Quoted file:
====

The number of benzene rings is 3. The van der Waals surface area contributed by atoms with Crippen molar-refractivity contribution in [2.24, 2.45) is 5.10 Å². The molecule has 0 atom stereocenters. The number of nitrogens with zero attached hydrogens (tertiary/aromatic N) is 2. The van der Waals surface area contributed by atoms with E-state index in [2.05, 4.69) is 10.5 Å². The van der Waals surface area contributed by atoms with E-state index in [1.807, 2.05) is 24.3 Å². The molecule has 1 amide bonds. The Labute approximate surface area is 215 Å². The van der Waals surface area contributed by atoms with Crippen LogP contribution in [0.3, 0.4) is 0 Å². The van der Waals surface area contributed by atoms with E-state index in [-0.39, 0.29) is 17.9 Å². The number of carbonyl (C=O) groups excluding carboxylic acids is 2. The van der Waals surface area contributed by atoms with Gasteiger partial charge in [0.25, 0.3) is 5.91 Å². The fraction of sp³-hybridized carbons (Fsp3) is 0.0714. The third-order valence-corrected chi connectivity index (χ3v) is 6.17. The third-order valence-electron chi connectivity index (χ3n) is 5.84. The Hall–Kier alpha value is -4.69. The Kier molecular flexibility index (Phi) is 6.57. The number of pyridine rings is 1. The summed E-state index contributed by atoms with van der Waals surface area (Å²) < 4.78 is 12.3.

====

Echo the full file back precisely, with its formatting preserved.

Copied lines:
The number of benzene rings is 3. The van der Waals surface area contributed by atoms with Crippen molar-refractivity contribution in [2.24, 2.45) is 5.10 Å². The molecule has 0 atom stereocenters. The number of nitrogens with zero attached hydrogens (tertiary/aromatic N) is 2. The van der Waals surface area contributed by atoms with E-state index in [2.05, 4.69) is 10.5 Å². The van der Waals surface area contributed by atoms with E-state index in [1.807, 2.05) is 24.3 Å². The molecule has 1 amide bonds. The Labute approximate surface area is 215 Å². The van der Waals surface area contributed by atoms with Crippen LogP contribution in [0.3, 0.4) is 0 Å². The van der Waals surface area contributed by atoms with E-state index in [-0.39, 0.29) is 17.9 Å². The number of carbonyl (C=O) groups excluding carboxylic acids is 2. The van der Waals surface area contributed by atoms with Gasteiger partial charge in [0.25, 0.3) is 5.91 Å². The fraction of sp³-hybridized carbons (Fsp3) is 0.0714. The third-order valence-corrected chi connectivity index (χ3v) is 6.17. The third-order valence-electron chi connectivity index (χ3n) is 5.84. The Hall–Kier alpha value is -4.69. The Kier molecular flexibility index (Phi) is 6.57. The number of pyridine rings is 1. The summed E-state index contributed by atoms with van der Waals surface area (Å²) < 4.78 is 12.3.